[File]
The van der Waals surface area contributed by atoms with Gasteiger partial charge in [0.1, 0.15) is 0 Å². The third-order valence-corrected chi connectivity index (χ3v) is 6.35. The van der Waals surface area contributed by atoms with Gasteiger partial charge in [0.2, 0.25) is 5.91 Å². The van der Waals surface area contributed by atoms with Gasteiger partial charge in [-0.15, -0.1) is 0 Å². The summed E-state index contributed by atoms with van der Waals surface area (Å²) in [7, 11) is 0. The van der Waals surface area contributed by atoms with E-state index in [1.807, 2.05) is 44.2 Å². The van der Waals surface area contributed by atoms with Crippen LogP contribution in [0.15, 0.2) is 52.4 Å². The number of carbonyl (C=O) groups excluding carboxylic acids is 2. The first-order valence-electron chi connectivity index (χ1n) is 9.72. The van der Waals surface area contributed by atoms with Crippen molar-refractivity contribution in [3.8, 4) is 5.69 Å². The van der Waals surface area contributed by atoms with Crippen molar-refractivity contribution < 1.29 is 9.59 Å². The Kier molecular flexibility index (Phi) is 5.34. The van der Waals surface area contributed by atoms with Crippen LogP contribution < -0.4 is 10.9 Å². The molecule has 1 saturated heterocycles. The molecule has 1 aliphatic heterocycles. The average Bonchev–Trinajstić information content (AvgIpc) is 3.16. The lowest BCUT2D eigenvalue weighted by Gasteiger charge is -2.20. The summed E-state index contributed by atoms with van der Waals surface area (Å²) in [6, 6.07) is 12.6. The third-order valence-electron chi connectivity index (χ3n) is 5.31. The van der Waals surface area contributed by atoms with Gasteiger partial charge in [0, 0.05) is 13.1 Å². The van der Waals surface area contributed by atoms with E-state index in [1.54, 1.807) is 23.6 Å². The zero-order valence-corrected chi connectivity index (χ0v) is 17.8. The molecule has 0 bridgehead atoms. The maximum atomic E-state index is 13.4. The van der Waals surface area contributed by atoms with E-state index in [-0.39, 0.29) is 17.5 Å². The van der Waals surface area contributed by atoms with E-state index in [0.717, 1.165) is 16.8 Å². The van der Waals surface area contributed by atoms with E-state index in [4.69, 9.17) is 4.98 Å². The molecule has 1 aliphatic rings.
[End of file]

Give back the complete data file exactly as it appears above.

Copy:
The van der Waals surface area contributed by atoms with Gasteiger partial charge in [0.1, 0.15) is 0 Å². The third-order valence-corrected chi connectivity index (χ3v) is 6.35. The van der Waals surface area contributed by atoms with Gasteiger partial charge in [0.2, 0.25) is 5.91 Å². The van der Waals surface area contributed by atoms with Gasteiger partial charge in [-0.15, -0.1) is 0 Å². The summed E-state index contributed by atoms with van der Waals surface area (Å²) in [7, 11) is 0. The van der Waals surface area contributed by atoms with E-state index in [1.807, 2.05) is 44.2 Å². The van der Waals surface area contributed by atoms with Crippen LogP contribution in [0.15, 0.2) is 52.4 Å². The number of carbonyl (C=O) groups excluding carboxylic acids is 2. The first-order valence-electron chi connectivity index (χ1n) is 9.72. The van der Waals surface area contributed by atoms with Crippen molar-refractivity contribution in [3.8, 4) is 5.69 Å². The van der Waals surface area contributed by atoms with Crippen molar-refractivity contribution < 1.29 is 9.59 Å². The Kier molecular flexibility index (Phi) is 5.34. The van der Waals surface area contributed by atoms with Crippen LogP contribution < -0.4 is 10.9 Å². The molecule has 1 saturated heterocycles. The molecule has 1 aliphatic heterocycles. The average Bonchev–Trinajstić information content (AvgIpc) is 3.16. The lowest BCUT2D eigenvalue weighted by Gasteiger charge is -2.20. The summed E-state index contributed by atoms with van der Waals surface area (Å²) in [6, 6.07) is 12.6. The third-order valence-electron chi connectivity index (χ3n) is 5.31. The van der Waals surface area contributed by atoms with Gasteiger partial charge in [0, 0.05) is 13.1 Å². The van der Waals surface area contributed by atoms with E-state index in [1.54, 1.807) is 23.6 Å². The zero-order valence-corrected chi connectivity index (χ0v) is 17.8. The molecule has 0 bridgehead atoms. The maximum atomic E-state index is 13.4. The van der Waals surface area contributed by atoms with E-state index in [-0.39, 0.29) is 17.5 Å². The van der Waals surface area contributed by atoms with E-state index in [0.717, 1.165) is 16.8 Å². The van der Waals surface area contributed by atoms with E-state index in [4.69, 9.17) is 4.98 Å². The molecule has 1 aliphatic rings.